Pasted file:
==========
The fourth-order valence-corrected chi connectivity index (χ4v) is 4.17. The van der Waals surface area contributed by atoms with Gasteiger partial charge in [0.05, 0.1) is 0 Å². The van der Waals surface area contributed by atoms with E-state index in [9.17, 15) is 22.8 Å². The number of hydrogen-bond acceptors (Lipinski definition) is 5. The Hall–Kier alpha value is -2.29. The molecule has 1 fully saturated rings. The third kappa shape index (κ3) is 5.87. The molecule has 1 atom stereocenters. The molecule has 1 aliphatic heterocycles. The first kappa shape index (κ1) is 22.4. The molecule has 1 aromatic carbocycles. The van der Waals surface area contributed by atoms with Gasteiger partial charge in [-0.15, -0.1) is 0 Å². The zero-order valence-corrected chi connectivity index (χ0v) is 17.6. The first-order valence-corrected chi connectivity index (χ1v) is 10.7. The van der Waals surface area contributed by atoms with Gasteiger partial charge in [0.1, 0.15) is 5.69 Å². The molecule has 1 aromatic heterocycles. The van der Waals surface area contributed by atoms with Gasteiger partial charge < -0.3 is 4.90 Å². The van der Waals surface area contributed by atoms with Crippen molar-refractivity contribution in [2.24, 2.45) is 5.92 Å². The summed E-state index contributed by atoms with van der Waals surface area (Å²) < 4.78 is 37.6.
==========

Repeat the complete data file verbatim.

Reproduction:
The fourth-order valence-corrected chi connectivity index (χ4v) is 4.17. The van der Waals surface area contributed by atoms with Gasteiger partial charge in [0.05, 0.1) is 0 Å². The van der Waals surface area contributed by atoms with E-state index in [9.17, 15) is 22.8 Å². The number of hydrogen-bond acceptors (Lipinski definition) is 5. The Hall–Kier alpha value is -2.29. The molecule has 1 fully saturated rings. The third kappa shape index (κ3) is 5.87. The molecule has 1 atom stereocenters. The molecule has 1 aliphatic heterocycles. The first kappa shape index (κ1) is 22.4. The molecule has 1 aromatic carbocycles. The van der Waals surface area contributed by atoms with Gasteiger partial charge in [-0.15, -0.1) is 0 Å². The zero-order valence-corrected chi connectivity index (χ0v) is 17.6. The first-order valence-corrected chi connectivity index (χ1v) is 10.7. The van der Waals surface area contributed by atoms with Gasteiger partial charge in [0.1, 0.15) is 5.69 Å². The molecule has 1 aromatic heterocycles. The van der Waals surface area contributed by atoms with Gasteiger partial charge < -0.3 is 4.90 Å². The van der Waals surface area contributed by atoms with Crippen molar-refractivity contribution in [2.24, 2.45) is 5.92 Å². The summed E-state index contributed by atoms with van der Waals surface area (Å²) < 4.78 is 37.6.